Travel in France: A Palace Made of Pebbles? Posted by Elizabeth Schmermund on Mar 26, 2018 in Art, Culture
There are lots of famous sites in France, from the iconic French Riviera to the Eiffel Tower and the Louvre. But there are also some interesting attractions off the beaten path … like a gigantic palace made almost entirely of pebbles in Hauterives, France.
Known as Le Palais idéal, or the Ideal Palace, this strange structure was built over thirty-three years by a postman named Ferdinand Cheval. According to legend, Cheval stumbled upon a perfect pebble in his backyard one day, at the age of forty-three in 1879. This discovery led him to start building a fountain, called La Source de la vie (The Source of Life), made out of seashells, pebbles, and lime mortar. It took him two years to complete this fountain, but he didn’t stop there. Soon he began another project: a cave made of pebbles that he consecrated La Grotte de Saint-Amédée (Saint Amadeus’s Cave), after the patron saint of Hauterives.
Cheval’s ambition was not assuaged by these projects, and he continued on to build le Tombeau Egyptien (Egyptian Tomb), which he planned to be his final resting place.
Cheval continued to construct his palace over the next decades. Using a wheel barrow he would bring with him on his postal rounds, he would collect pebbles, haul them to his backyard, and continue building when he was home from work. Eventually, he built multiple facades of the palace, with multiple temples, a tower, and a mosque. Cheval was influenced by French culture’s fascination with Eastern cultures at the time, constructing a Hindu temple and modeling statues after Eastern art. At the entrance to the mosque, he inscribed above the door: Les fées de l’Orient viennent fraterniser avec l’Occident (The fairies of the East come to fraternize with the West). And, above the main entrance, he inscribed the extent of his work: “1879-1912 : 10 000 Journées, 93 000 Heures, 33 ans d’épreuves” (1879-1912: 10,000 Days, 93,000 Hours, 33 Years of Ordeals).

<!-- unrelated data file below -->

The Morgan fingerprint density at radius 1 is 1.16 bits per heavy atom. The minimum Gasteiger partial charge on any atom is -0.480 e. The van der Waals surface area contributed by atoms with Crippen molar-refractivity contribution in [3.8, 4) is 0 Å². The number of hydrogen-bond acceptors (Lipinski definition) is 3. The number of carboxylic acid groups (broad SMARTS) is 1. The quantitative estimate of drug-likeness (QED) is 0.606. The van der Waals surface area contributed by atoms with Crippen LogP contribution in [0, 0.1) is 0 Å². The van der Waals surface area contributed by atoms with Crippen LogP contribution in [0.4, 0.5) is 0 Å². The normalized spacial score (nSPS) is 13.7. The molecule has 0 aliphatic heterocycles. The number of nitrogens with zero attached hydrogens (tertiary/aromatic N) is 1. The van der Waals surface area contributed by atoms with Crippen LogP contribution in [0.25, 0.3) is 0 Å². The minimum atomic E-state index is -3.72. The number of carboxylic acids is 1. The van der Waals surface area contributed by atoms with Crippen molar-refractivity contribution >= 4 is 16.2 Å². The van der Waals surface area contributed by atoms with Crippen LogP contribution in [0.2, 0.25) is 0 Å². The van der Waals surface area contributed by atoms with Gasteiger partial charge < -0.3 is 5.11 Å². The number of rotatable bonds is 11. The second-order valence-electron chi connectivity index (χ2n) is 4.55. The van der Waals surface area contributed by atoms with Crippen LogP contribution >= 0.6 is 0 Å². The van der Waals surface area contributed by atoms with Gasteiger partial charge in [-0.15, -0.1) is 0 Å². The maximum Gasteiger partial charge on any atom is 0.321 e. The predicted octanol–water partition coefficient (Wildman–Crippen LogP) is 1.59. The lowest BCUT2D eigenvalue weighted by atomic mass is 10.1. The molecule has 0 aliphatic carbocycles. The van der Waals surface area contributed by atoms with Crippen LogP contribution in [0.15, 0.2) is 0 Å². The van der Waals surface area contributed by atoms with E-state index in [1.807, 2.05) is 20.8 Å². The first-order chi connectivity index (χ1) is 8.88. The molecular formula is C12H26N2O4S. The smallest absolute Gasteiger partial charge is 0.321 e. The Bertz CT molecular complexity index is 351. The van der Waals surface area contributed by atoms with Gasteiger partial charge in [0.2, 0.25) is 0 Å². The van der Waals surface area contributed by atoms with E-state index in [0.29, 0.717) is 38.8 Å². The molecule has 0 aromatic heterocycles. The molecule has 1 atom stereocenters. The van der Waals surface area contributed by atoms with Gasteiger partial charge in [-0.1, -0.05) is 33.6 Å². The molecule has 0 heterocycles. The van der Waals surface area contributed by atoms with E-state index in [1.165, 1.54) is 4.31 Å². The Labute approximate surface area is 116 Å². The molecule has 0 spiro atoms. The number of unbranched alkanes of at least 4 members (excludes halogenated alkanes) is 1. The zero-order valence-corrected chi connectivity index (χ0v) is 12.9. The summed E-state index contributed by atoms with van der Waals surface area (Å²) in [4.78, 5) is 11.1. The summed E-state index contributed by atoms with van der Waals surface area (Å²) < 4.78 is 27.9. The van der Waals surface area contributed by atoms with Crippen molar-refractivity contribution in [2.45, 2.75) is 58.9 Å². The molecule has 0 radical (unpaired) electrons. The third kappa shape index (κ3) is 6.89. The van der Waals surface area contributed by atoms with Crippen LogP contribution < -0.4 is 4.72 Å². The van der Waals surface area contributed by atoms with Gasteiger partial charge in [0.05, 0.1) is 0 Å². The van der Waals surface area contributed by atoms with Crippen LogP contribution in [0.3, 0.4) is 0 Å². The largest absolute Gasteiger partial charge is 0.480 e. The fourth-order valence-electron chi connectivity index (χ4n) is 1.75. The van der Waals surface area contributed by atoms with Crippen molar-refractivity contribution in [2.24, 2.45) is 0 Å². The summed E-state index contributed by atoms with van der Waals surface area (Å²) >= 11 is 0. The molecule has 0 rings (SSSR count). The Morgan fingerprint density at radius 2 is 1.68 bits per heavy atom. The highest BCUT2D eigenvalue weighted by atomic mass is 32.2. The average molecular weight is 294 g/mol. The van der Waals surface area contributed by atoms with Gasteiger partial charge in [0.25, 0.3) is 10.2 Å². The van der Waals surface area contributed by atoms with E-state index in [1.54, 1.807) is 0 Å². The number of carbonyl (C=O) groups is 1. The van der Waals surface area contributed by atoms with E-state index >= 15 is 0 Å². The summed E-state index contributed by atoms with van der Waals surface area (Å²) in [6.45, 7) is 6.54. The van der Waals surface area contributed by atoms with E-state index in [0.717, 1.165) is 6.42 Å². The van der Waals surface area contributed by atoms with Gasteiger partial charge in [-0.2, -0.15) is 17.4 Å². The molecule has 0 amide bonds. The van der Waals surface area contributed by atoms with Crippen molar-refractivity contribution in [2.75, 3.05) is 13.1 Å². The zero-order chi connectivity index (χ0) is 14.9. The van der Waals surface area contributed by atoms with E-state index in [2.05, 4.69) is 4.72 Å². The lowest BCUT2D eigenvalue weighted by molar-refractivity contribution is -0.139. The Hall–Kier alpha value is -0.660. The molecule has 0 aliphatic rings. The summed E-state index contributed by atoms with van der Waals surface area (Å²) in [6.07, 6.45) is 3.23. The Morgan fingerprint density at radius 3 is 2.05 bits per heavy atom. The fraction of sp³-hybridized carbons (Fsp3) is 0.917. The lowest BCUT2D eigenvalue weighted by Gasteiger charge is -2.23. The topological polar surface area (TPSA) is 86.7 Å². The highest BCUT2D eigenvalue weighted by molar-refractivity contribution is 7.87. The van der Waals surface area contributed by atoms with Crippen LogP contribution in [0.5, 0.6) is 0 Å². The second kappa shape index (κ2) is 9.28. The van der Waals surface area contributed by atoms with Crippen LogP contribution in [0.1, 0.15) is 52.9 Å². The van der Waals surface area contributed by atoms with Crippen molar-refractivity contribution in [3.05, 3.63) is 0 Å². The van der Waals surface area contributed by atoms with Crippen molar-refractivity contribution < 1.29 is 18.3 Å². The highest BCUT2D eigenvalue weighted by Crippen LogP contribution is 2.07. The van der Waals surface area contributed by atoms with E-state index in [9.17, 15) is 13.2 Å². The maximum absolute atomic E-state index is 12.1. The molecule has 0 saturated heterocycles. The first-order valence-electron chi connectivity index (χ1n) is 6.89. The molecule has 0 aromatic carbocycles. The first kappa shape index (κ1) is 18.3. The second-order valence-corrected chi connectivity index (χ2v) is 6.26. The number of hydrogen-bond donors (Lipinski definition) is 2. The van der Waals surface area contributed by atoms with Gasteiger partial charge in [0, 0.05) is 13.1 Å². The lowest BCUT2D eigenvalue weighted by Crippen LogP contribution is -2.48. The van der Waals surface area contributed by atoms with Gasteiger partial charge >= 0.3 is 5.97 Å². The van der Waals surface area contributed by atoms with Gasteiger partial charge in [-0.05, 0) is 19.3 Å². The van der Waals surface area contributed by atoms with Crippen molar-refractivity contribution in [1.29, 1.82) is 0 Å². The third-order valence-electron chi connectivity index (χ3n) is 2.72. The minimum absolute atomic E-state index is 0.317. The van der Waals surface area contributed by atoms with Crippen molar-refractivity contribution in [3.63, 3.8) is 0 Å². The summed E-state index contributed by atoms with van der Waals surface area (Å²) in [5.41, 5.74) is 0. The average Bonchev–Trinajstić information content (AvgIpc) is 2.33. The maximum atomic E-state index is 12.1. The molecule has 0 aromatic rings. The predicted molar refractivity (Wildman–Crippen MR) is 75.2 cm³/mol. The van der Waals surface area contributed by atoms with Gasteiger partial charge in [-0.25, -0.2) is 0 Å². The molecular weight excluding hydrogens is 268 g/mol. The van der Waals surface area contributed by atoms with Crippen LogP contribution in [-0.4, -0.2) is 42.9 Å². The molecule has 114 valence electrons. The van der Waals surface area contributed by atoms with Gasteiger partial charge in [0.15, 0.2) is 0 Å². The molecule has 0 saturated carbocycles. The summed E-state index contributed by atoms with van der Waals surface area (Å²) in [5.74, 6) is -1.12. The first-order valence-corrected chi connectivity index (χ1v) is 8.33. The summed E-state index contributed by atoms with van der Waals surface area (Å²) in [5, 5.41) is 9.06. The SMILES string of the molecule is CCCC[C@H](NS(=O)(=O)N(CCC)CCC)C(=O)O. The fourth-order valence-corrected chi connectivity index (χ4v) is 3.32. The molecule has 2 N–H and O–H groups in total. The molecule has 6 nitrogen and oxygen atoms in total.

Eventually, the Ideal Palace drew visitors from far and wide, and it was declared a historical monument in 1969 by the French artist André Malraux. The wheelbarrow that Cheval had used to collect these millions of pebbles sits in a place of honor inside the palace. Unfortunately, Cheval did not get his wish to be buried in the Ideal Palace, as it is illegal in France to be buried outside of cemeteries. So Cheval constructed his own mausoleum in the Hauterives cemetery, where he was buried when he died a year after its completion.
You can find out more about Le Palais Idéal—and how you can visit it—by visiting its official website here.